However, most distinguish between the long term and the short term. At some point in the short term, commodity prices will flatten, or quite possibly fall, but in the longer term, the upward trend must continue. Derek Holt, vice-president Economics at Scotia Capital, in Toronto, said: “In the longer run, we are only in the early days of the commodities boom. Only 15% of households in India have a fridge and while China may now be the biggest car market in the world, it has only a fraction of the penetration of the US or UK. Emerging market growth has a long way to go and will put huge pressure on commodity prices.”

Holt believes that commodities have hit the top of the market since they have “run too far ahead of other fundamentals”. However, he also thinks that prices will start to rise again at some point in the second half of the year and, subject to the odd fluctuation, predicts that commodity prices from oil to coffee, and copper to cocoa and gold could at least double in the next 20 years or less as increasingly wealthy populations of China, India and other emerging economies demand more consumer goods.

The price rises would put huge pressure on the lifestyles of people in the west, whose slower-growth economies would be less able to weather their impact than those of the fast-growing emerging nations, where breakneck growth would far outstrip rising commodity costs, he said.

After diving by as much as 12% on Thursday – and by nearly another 5% this morning – oil rebounded following the release of strong employment data in the US that strengthened its economic outlook.

Oil was up $0.41, at $111.21 a barrel, late this afternoon, after hitting $126 last week.

Source: Guardian

Posted in Main Page.

India-focused hedge funds ranked among world's top performers

Hedge funds investing in India are not making as much headlines as they did during the previous bull run in 2007-08, but they seem to be making money for investors . Good enough to be ranked among the best-performing hedge funds globally, according to analysts at Singapore’s fund research house Eurekahedge.

The Eurekahedge Indian Hedge Fund Index returned over 5% in the first eight months of 2010 vis-à-vis 2% gains by benchmark Sensex in the same period. The numbers for September were not available. Asset managers attribute the decent performance of India-focused hedge funds to the buoyant stock market, ‘long only’ strategies by their managers and gains in mid-cap shares.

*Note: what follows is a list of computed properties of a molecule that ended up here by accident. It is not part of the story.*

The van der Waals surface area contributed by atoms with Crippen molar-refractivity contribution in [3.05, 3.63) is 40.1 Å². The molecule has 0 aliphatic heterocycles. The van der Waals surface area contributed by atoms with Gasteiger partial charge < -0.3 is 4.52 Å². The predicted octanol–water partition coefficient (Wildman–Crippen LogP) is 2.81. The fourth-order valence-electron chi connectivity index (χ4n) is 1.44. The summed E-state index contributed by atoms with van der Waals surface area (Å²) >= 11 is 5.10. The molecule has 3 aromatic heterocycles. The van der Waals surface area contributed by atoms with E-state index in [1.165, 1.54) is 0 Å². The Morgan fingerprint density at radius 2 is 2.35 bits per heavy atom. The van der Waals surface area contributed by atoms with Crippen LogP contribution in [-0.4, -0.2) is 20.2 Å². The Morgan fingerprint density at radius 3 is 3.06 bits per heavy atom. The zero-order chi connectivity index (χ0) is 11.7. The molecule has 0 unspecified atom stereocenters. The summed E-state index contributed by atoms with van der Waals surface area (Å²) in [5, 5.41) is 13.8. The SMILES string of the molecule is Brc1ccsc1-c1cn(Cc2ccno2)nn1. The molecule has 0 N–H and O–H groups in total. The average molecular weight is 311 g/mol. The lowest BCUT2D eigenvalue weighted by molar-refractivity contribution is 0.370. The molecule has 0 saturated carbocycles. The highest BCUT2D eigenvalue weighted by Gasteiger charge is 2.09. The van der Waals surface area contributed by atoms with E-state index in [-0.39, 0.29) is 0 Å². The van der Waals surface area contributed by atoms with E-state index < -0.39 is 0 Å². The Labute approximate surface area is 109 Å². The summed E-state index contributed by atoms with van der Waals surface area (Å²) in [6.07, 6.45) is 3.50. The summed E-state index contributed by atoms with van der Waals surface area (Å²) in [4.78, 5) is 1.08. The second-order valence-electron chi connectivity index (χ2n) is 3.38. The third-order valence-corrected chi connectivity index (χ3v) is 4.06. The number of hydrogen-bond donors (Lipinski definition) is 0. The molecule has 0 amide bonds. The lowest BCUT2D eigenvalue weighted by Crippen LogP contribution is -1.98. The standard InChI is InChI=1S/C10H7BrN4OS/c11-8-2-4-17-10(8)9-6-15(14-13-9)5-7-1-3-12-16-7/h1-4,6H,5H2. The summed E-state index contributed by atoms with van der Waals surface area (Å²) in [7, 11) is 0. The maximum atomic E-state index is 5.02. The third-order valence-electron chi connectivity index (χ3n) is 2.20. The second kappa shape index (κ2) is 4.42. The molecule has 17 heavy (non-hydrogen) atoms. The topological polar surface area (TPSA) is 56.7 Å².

Within Indian hedge funds, 68% of the funds employ ‘long-short’ equity strategy — a mix of buying assets as well as short-selling them — and more than 70% of the funds invest in equities, said experts.

“Hedge funds are active in Indian equities,” Farhan Mumtaz, senior analyst, Eurekahedge told ET. “Funds with global and emerging market mandates have also increased their allocations to India,” he added.

Longer investment time-frame has helped hedge funds log better returns this year. Funds belonging to asset managers like Q-India, Halbis, FMG, Baer Capital and Insynergy have all outperformed benchmarks and key hedge fund indices during the considered period. The case was different in 2009, when the Eurekahedge Indian Hedge Fund Index returned just 52% against 76% logged by the Sensex.

According to Mr Mumtaz, most hedge funds have turned cautious and the proportion of ‘long-short’ strategy has come down from 80% in 2008-09 to 68% in 2010.

Long-short strategies involve allocating a specific percentage of the corpus to buy securities that are expected to go up while short-selling those expected to decline in value. When balanced correctly, long-short strategies provide absolute returns with low correlation to the benchmark.

Funds are employing broader mandates (such as multi-strategies) in their attempt to not remain dependent of price momentum of stocks. “Hedge fund managers tried complex strategies in 2008 and failed, as a result of which they been reasonably defensive in 2009 and 2010. They have now managed to get some good sectoral and stock calls,” said Alok Sama, president, Baer Capital Partners.

According to him, hedge funds have managed to log higher returns by investing in liquid mid-caps. “Most of them have been long-term bets. However, buying Indian shares is a bit difficult now since most counters are trading at expensive price levels. The current market rally has been fuelled by excess liquidity,” added Mr Sama.

Steady investment returns have resulted in the swelling-up of asset bases of most India-focused hedge funds over the past few months. Average asset under management of an Indian hedge fund is estimated at $65 million by fund researchers. Most of the money (for India-focused funds) is coming from hedge funds, family offices and high net worth investors.

Source: Economic Times

Posted in Main Page.

Hedge Funds Growth in India

Slowly but surely, India hedge funds are beginning to offer the kind of strategies that can attract big fish such as London hedge fund giant Man Group, whose fund of hedge funds business could make its first direct allocation to an Indian hedge fund within a year, according to Asia business head Patric Gysin.

The entire Indian hedge fund universe is modest at around 50-60 funds. When that universe is boiled down to reveal those funds sophisticated enough to attract larger institutions and marquee fund of hedge funds (FoHF) investment from Europe or the US, it could more appropriately be described as a small planetary system – if one was feeling generous.